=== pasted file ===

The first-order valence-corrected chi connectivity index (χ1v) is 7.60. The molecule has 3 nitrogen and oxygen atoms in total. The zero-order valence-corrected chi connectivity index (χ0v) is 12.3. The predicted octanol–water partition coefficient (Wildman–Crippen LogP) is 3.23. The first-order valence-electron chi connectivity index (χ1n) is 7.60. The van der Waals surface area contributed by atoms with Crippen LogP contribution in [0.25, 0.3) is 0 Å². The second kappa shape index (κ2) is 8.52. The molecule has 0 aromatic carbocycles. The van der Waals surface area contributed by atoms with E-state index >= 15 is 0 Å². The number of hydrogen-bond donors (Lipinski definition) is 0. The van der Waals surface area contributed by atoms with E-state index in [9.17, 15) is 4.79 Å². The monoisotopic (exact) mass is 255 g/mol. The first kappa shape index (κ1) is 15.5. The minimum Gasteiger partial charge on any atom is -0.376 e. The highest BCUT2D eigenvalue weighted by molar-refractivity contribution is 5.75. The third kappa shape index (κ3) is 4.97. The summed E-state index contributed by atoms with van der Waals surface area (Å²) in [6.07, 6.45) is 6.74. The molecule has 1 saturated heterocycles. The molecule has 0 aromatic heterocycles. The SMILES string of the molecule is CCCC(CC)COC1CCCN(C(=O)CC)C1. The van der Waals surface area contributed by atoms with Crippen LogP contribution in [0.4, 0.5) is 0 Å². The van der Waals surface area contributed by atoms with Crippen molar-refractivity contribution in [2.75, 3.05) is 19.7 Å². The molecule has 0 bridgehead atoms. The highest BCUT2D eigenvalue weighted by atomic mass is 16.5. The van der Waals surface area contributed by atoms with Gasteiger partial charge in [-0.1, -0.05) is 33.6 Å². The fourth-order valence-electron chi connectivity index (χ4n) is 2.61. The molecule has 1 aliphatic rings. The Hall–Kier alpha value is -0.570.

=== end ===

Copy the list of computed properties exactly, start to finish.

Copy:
The first-order valence-corrected chi connectivity index (χ1v) is 7.60. The molecule has 3 nitrogen and oxygen atoms in total. The zero-order valence-corrected chi connectivity index (χ0v) is 12.3. The predicted octanol–water partition coefficient (Wildman–Crippen LogP) is 3.23. The first-order valence-electron chi connectivity index (χ1n) is 7.60. The van der Waals surface area contributed by atoms with Crippen LogP contribution in [0.25, 0.3) is 0 Å². The second kappa shape index (κ2) is 8.52. The molecule has 0 aromatic carbocycles. The van der Waals surface area contributed by atoms with E-state index >= 15 is 0 Å². The number of hydrogen-bond donors (Lipinski definition) is 0. The van der Waals surface area contributed by atoms with E-state index in [9.17, 15) is 4.79 Å². The monoisotopic (exact) mass is 255 g/mol. The first kappa shape index (κ1) is 15.5. The minimum Gasteiger partial charge on any atom is -0.376 e. The highest BCUT2D eigenvalue weighted by molar-refractivity contribution is 5.75. The third kappa shape index (κ3) is 4.97. The summed E-state index contributed by atoms with van der Waals surface area (Å²) in [6.07, 6.45) is 6.74. The molecule has 1 saturated heterocycles. The molecule has 0 aromatic heterocycles. The SMILES string of the molecule is CCCC(CC)COC1CCCN(C(=O)CC)C1. The van der Waals surface area contributed by atoms with Crippen LogP contribution in [0.4, 0.5) is 0 Å². The van der Waals surface area contributed by atoms with Crippen molar-refractivity contribution in [2.75, 3.05) is 19.7 Å². The molecule has 0 bridgehead atoms. The highest BCUT2D eigenvalue weighted by atomic mass is 16.5. The van der Waals surface area contributed by atoms with Gasteiger partial charge in [-0.1, -0.05) is 33.6 Å². The fourth-order valence-electron chi connectivity index (χ4n) is 2.61. The molecule has 1 aliphatic rings. The Hall–Kier alpha value is -0.570.